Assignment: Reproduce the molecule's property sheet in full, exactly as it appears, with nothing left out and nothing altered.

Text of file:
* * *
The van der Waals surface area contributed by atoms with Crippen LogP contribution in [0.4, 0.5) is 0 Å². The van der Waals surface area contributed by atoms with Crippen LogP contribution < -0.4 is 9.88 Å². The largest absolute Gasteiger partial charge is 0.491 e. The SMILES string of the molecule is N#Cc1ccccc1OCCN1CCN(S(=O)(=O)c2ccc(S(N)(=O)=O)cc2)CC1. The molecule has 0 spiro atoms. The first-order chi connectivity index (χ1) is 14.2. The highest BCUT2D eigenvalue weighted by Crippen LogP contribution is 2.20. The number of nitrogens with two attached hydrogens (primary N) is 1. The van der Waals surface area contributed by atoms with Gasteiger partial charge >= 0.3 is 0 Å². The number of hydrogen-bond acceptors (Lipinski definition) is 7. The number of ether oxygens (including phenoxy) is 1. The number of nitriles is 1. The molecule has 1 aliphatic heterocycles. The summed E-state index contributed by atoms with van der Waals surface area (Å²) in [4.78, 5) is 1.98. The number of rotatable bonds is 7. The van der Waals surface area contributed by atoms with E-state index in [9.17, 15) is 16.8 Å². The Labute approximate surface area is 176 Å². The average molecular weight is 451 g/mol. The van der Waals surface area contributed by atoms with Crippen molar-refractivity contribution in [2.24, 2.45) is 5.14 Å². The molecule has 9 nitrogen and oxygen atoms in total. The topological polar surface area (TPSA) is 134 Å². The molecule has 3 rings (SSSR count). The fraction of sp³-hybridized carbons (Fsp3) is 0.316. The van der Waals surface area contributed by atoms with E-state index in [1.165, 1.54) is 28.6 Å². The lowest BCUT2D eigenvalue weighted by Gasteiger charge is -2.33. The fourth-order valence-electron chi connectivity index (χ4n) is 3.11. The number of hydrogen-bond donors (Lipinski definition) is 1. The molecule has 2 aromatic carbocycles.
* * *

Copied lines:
The van der Waals surface area contributed by atoms with Crippen LogP contribution in [0.4, 0.5) is 0 Å². The van der Waals surface area contributed by atoms with Crippen LogP contribution < -0.4 is 9.88 Å². The largest absolute Gasteiger partial charge is 0.491 e. The SMILES string of the molecule is N#Cc1ccccc1OCCN1CCN(S(=O)(=O)c2ccc(S(N)(=O)=O)cc2)CC1. The molecule has 0 spiro atoms. The first-order chi connectivity index (χ1) is 14.2. The highest BCUT2D eigenvalue weighted by Crippen LogP contribution is 2.20. The number of nitrogens with two attached hydrogens (primary N) is 1. The van der Waals surface area contributed by atoms with Gasteiger partial charge >= 0.3 is 0 Å². The number of hydrogen-bond acceptors (Lipinski definition) is 7. The number of ether oxygens (including phenoxy) is 1. The number of nitriles is 1. The molecule has 1 aliphatic heterocycles. The summed E-state index contributed by atoms with van der Waals surface area (Å²) in [4.78, 5) is 1.98. The number of rotatable bonds is 7. The van der Waals surface area contributed by atoms with E-state index in [9.17, 15) is 16.8 Å². The Labute approximate surface area is 176 Å². The average molecular weight is 451 g/mol. The van der Waals surface area contributed by atoms with Crippen molar-refractivity contribution in [2.24, 2.45) is 5.14 Å². The molecule has 9 nitrogen and oxygen atoms in total. The topological polar surface area (TPSA) is 134 Å². The molecule has 3 rings (SSSR count). The fraction of sp³-hybridized carbons (Fsp3) is 0.316. The van der Waals surface area contributed by atoms with E-state index in [1.165, 1.54) is 28.6 Å². The lowest BCUT2D eigenvalue weighted by Gasteiger charge is -2.33. The fourth-order valence-electron chi connectivity index (χ4n) is 3.11. The number of hydrogen-bond donors (Lipinski definition) is 1. The molecule has 2 aromatic carbocycles.